Latest on plantar fasciitis
Want to know more about the latest on plantar fasciitis?
The aim of this blog is to provide you an insight into plantar fasciitis, as well as effective treatment strategies.
What is the plantar fascia? And what is its role and function?
The plantar fascia is a dense, fibrous connective tissue attached to the heels, toes and many of the surrounding muscles and structures on the sole of the foot. It is liken to an analogy of a bow-tie, connecting the heel region to all five toes.
The tough and fibrous nature of the plantar fascia makes it a strong support for the arches of the foot. In addition, the plantar fascia also aids in transmitting forces during weight bearing tasks.
When we push-off our toes during walking or running to propel us forwards, the tensile strain on the plantar fascia has found to increase up to 1.8 and 3.7 times body weight, respectively.
This will be an important consideration in the treatment of plantar fasciitis.
Who gets plantar fasciitis? Are there predisposing factors?
Plantar fasciitis is a condition that is seen across different age populations. This condition affects approximately 10% of individuals in their lifetime. On one end of the spectrum, we may see a runner who has undergone sudden or gradual increase in running volume. On the other end, we may have an older and more sedentary individual with a higher body mass index (BMI).
What are the symptoms of plantar fasciitis?
The symptoms and characteristics of plantar fasciitis are often fairly recognizable. These main symptoms include:
- Heel pain with first steps in the morning upon waking
- Standing or walking after any prolonged period of rest
- Pain may be worse when barefoot on hard surfaces and with stair climbing.
- Sudden or gradual increase in weight bearing loads prior to onset of symptoms
Common misunderstanding of plantar fasciitis
Plantar fasciitis is an inflammatory condition:
Inflammation was previously believed to be the cause of plantar fasciitis pain. However, research has revealed evidence of degeneration and thickening associated with plantar fasciitis, as opposed to acute inflammation. In addition, there also appears to be a relationship between mechanical load and the etiology and symptomology. Therefore, one of the treatment strategies will be aimed at altering mechanical load on the plantar fascia.
This is not to say that we can completely discount the role of inflammation in plantar fasciitis. Inflammation is just likely isn’t the primary driver or main focus of our treatment.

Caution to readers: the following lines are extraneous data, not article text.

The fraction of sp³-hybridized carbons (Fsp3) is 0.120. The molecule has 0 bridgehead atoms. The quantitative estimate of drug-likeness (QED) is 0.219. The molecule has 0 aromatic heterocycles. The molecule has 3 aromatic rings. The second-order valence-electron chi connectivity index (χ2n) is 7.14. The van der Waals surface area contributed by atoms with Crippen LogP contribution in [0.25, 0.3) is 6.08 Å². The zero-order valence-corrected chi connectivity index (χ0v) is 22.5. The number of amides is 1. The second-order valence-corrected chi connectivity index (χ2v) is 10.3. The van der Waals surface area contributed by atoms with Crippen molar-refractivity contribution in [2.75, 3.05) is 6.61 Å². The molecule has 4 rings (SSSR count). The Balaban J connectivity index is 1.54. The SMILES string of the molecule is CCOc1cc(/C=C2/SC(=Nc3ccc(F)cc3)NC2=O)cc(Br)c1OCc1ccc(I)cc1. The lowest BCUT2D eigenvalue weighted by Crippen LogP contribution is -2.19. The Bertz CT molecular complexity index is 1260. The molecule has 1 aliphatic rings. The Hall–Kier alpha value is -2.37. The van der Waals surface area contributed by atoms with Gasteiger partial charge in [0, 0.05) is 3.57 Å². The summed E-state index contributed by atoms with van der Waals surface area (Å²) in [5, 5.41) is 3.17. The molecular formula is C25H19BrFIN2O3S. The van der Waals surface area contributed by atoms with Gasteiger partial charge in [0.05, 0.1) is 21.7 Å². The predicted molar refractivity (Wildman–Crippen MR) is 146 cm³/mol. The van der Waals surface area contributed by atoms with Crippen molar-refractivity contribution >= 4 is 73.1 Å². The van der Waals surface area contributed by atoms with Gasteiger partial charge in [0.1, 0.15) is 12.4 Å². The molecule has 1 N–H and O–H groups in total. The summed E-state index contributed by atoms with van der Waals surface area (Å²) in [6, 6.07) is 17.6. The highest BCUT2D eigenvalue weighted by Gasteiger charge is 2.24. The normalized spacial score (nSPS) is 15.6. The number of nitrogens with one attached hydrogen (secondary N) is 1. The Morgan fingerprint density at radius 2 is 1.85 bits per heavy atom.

We can break up scar tissues and adhesions in the plantar fascia
The plantar fascia is VERY strong and dense in its structure, that research has found that it takes over 1,800 pounds to compress it by just 1%. Why does this matter?
This is because many treatments proposed for plantar fasciitis are aimed at breaking up scar tissues or adhesions located within the plantar fascia. It seems almost impossible that we can alter the composition of the thick and dense plantar fascia via any foam roller or manual therapy technique.
Of course, these can still be useful tools in assisting with pain relief, which will then provide us a window of opportunity to move around, exercise and carry out our daily tasks.
What are some treatment strategies for plantar fasciitis?
The following are a few non-surgical treatment options for plantar fasciitis:
Something as simple as making changes in your daily routine can be effective. This allows you to continue with meaningful activities that you enjoy.
If you are a runner for instance, you can manipulate parameters such as frequency, distance or intensity of your run. In addition, cross-training can also be a valuable tool to maintain fitness levels while minimizing aggravating symptoms.
You must be wondering… should you push through pain while exercising? A good guideline you can use is to keep pain tolerable. What is tolerable is obviously very unique to each individual. What we want to aim for is tolerable pain levels during activity, and pain that does not worsen later in the day or the next day.
Exercises for the plantar fascia
- Stretches: provide effective temporary symptomatic relief.
- Selected exercises that purposefully strain the plantar fascia: induce resilience of the plantar fascia over time and help to improve its load capacity.
- Important to also strengthen the rest of the leg and trunk muscles, as the body works as a whole system.
If you need any help on choosing appropriate exercises for you, please do not hesitate to book an appointment with our physiotherapists.
You can also check out our YouTube for some lower body exercises.
Some shoe wear options that may help reduce your symptoms include:
- Good heel section with a slight raise
- Fairly firm toe section that resists excess bend.
At the end of the day, comfort is key. Find what suits your feet and what it needs. Try out several shoes, see which seem to help your symptoms and feel comfortable.
Most research found that foot orthoses only provide medium-term benefits (7-12 weeks) in relation to pain reduction. Therefore, foot orthoses may be used for temporary role in symptom modification, rather than long-term management.
We hope that you have gained some valuable information on plantar fasciitis.